Watch this series examining top tips from leading innovators in the financial industry on how to make innovation a success. This week: Interview with Saket Sharma, BNY Mellon.
An admirer of Thomas Edison, Saket Sharma believes that failure is an integral part of success. Sharma, Head of Treasury Services Technology at BNY Mellon explains, “When you talk about innovation, what is very important to consider is the uniqueness of what you’re doing, to understand what exists today, what you are going to change, and realise that you are not going to be successful on day one. Your ability to learn from your mistakes, keep trying again and maintain focus to drive the change is critical to innovation.”
The ability and appetite to fail and apply learnings to the next iteration of a project is one of Sharma’s best practices for innovation. He also emphasises the need for strong collaboration between business partners, such as product, technology and operations teams, as well as working with clients. Constant feedback from clients contributes to the creation of meaningful products and services in more effective ways.
I have not failed. I've just found 10,000 ways that won't work.
Every organisation has a different model for innovation. With a 232-year history, BNY Mellon incorporates innovation with a framework that focuses on three main areas: people, process and technology. With respect to people, the firm operates seven innovation centres worldwide to help provide employees with an effective work environment to collaborate. For its innovation processes, BNY Mellon uses lean and agile models to develop products and services. Finally, the firm develops applied technology solutions based on open source principles.
When you are fostering innovation, you need to make sure your entire organisation is focused on the same mission, values and strategy so everybody is working towards creating value for your clients and shareholders.
Sharma also emphasises the importance of strategic alignment within the organisation. “When you are fostering innovation, you need to make sure your entire organisation is focused on the same mission, values and strategy so everybody is working towards creating value for your clients and shareholders. If you have that focus, you tend to create more value-added products for your customers,” Sharma says.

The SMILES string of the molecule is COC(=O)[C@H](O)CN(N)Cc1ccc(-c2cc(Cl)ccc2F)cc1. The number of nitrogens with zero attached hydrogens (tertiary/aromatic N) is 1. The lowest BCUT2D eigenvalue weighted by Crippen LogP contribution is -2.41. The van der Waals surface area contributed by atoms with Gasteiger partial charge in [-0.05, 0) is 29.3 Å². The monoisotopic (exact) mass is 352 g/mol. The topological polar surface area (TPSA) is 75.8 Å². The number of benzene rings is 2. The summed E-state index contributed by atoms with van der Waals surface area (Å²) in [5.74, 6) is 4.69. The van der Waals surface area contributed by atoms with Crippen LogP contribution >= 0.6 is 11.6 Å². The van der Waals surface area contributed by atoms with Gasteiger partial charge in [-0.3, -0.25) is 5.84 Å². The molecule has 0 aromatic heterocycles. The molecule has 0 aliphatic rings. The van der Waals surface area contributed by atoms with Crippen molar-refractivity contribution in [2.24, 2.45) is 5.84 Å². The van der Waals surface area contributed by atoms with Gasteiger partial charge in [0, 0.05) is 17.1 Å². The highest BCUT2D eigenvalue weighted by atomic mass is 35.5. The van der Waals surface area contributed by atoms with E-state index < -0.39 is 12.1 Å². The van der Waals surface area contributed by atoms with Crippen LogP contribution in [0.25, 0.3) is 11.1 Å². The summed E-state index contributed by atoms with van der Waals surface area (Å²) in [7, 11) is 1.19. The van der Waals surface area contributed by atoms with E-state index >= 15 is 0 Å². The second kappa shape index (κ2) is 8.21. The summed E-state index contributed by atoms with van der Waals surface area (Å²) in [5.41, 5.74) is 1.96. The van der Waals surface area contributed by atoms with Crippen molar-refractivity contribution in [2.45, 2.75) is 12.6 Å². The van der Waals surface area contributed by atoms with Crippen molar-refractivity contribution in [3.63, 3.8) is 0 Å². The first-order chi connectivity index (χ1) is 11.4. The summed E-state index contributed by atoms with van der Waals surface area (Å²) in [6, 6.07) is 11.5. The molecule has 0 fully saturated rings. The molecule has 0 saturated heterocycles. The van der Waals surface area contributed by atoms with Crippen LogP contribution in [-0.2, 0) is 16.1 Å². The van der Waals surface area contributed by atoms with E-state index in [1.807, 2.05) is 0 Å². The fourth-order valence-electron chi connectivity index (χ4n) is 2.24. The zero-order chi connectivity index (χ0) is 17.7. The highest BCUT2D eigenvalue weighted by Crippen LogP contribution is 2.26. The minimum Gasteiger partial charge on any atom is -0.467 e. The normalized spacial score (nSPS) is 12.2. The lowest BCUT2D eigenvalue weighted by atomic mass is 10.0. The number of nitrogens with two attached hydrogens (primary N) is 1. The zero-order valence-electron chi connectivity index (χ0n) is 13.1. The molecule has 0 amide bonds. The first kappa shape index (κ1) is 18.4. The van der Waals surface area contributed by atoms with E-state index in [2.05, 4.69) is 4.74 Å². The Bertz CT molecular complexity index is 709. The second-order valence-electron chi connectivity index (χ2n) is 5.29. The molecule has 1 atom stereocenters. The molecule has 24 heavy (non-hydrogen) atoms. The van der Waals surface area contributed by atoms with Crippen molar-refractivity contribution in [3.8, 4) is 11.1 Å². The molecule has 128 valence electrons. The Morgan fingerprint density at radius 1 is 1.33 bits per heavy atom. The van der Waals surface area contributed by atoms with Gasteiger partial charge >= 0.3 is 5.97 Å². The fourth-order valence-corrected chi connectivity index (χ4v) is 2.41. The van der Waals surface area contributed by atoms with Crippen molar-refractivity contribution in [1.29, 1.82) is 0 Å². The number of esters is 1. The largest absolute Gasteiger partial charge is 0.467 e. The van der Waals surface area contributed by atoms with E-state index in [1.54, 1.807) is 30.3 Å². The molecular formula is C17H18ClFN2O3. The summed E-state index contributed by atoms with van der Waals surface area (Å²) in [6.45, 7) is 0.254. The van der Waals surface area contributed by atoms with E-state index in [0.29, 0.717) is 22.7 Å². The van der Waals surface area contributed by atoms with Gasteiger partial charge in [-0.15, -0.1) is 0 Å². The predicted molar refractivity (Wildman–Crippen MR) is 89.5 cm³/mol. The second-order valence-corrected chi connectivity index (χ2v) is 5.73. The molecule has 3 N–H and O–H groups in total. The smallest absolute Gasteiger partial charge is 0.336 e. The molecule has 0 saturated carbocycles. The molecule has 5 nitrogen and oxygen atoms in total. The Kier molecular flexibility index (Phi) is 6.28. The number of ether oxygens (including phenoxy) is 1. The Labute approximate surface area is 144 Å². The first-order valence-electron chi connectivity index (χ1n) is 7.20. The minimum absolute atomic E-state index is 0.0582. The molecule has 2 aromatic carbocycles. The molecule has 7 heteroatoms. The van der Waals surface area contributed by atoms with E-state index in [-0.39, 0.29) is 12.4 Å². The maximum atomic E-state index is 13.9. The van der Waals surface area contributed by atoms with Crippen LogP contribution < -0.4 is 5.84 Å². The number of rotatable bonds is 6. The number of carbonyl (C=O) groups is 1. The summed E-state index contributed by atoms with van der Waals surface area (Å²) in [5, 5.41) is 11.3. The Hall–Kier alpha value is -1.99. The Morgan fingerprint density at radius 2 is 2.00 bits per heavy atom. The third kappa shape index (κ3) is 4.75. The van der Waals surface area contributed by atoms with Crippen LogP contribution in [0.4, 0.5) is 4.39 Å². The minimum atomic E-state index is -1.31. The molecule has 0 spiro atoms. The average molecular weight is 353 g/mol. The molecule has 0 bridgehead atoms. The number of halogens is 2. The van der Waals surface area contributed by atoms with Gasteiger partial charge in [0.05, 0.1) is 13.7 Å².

Effectively incorporating innovation within organisations is as much a cultural issue as a strategic one. Sharma encourages organisations to nurture an environment where no idea is a bad idea - but all ideas should be vetted by a strong governance process. Sharma elaborates, “You need to provide a culture and an environment in which ideas are appreciated. It’s also very important to really vet ideas in a consistent way, so the organisation is not overwhelmed, and you can differentiate ideas that should be taken to the next step. At the same time, empower your people to come up with ideas associated with your mission and values. This really helps to foster innovation in the large sense.”
Read related interviews:
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- Nigel Dobson, General Manager of Transformation Projects, ANZ
- Claire Calmejane, Director of Innovation & Digital Centre of Excellence, Lloyds Banking Group
- Eiichi Kashiwagi, General Manager of the Digital Innovation Division at the Bank of Tokyo-Mitsubishi UFJ (BTMU)
- Genevieve Douhet, Associate Director, Group Innovation Department, Societe Generale
- Rob Palatnick, Managing Director and Chief Technology Architect at the Depository Trust & Clearing Corporation (DTCC)
- Christophe Chazot, Head of Innovation, HSBC
- Tim Bosco, Senior Vice President at BBH
- Angus Scott, Director, Product Strategy and Innovation, Euroclear